You may even be able to create a group of people who are dealing with the same – or similar – budgeting tasks. This can be an excellent way to stay motivated and to get advice about getting out of debt and organizing your budget.
Being part of “budget buddy” group can help individuals in a lot of different ways.
First of all, a group like this will give you a real source for budget advice. Yes, you can find personal finance information on the internet, but that is not the same as getting advice or info from someone you have met face-to-face.
How else can a budget buddy group help its members?
Members can share discounts, prices and sale information. Then, the group will have a significant informal “database” of where and when to get the cheapest items. This research, which one person could never do all by themselves, can help all the group members save on everyday purchases.
Members can offer advice about different budgeting strategies. Budgeting and saving strategies are rarely “one-size-fits-all.” Different approaches will work better for different people, so you can learn the real-life budgeting experiences of various members and then choose strategies that best fit your situation, spending habits and personality.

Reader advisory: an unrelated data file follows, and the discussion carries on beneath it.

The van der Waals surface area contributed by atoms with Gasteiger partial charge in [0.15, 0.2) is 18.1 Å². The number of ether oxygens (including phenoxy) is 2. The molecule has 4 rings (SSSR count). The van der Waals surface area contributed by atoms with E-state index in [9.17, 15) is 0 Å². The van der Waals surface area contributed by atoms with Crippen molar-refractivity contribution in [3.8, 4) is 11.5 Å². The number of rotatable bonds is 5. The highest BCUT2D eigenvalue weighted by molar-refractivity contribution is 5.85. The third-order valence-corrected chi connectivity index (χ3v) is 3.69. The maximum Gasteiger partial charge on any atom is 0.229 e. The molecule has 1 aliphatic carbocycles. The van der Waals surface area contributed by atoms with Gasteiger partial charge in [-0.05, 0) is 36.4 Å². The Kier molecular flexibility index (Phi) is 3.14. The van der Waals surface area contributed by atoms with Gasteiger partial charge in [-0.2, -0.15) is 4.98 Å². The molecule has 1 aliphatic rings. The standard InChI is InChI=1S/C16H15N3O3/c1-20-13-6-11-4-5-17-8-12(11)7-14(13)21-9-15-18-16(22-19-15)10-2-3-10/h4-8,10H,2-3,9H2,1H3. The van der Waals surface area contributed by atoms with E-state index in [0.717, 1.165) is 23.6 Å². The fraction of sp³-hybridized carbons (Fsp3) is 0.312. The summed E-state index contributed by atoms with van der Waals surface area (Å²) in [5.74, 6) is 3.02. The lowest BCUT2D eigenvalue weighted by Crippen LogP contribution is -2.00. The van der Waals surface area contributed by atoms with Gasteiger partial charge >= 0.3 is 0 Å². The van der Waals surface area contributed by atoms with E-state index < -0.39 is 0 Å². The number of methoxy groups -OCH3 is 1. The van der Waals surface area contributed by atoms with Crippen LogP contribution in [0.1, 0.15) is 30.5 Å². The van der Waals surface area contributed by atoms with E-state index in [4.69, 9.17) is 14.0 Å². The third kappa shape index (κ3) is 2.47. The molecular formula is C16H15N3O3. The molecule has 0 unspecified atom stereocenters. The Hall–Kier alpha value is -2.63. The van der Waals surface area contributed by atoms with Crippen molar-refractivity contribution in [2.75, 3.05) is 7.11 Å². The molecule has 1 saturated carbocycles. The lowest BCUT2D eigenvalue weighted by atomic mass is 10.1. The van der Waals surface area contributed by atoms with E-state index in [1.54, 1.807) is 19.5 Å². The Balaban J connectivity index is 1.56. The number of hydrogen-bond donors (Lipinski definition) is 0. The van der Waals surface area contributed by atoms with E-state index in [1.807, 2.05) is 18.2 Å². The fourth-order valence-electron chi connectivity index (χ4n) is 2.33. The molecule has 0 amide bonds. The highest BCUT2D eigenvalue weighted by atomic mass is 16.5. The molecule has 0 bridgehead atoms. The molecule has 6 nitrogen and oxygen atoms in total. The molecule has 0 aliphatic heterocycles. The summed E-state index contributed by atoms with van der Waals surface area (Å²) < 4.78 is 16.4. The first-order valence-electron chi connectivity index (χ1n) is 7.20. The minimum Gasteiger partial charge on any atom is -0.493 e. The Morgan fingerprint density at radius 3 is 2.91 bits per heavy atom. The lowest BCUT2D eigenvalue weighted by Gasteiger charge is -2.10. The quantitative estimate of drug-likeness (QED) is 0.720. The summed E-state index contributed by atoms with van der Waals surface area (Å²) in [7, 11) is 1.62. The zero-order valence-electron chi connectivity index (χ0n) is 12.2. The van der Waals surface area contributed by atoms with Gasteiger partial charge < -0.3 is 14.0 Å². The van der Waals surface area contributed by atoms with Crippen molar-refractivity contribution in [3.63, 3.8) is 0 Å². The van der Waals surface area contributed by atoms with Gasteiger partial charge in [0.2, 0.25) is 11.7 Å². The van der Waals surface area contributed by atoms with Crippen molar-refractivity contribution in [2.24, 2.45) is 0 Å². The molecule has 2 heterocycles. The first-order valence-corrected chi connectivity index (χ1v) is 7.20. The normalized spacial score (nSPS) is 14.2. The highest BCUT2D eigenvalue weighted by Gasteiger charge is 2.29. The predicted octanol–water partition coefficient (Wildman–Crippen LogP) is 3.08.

Members can help keep each other accountable. If you share your budgeting goals, you will have a built-in support group that can keep you motivated and hold you responsible when it comes to achieving your financial goals.
The information that people share should be actionable and positive. For example, maybe you had to get an online personal loan to pay for an emergency repair. Rather than complaining about the repair to your group, you can detail how you got the online personal loan and how you managed your budget so that you could pay it off. Other members may not know about the quick application process or lack of credit check for online personal loans, so sharing this information could teach them about this financial tool.
If you are lucky, you may be able to find a group like this in your area. If not, starting one is pretty easy provided you follow specific guidelines.
- Start with a small “core” group of members who are dedicated to improving their finances.
- Increase the group size gradually. You will want more people so that you can grow your database and get a broader range of experiences and viewpoints, but you also want to keep the members focused on the subject and not have the group turn into a social club.
- Use social media but, use it wisely. For example, perhaps you can have a casual public “finance” group on Facebook, and then have a separate, private “money buddy” group for people who take personal finance more seriously and want to be actively involved in your group.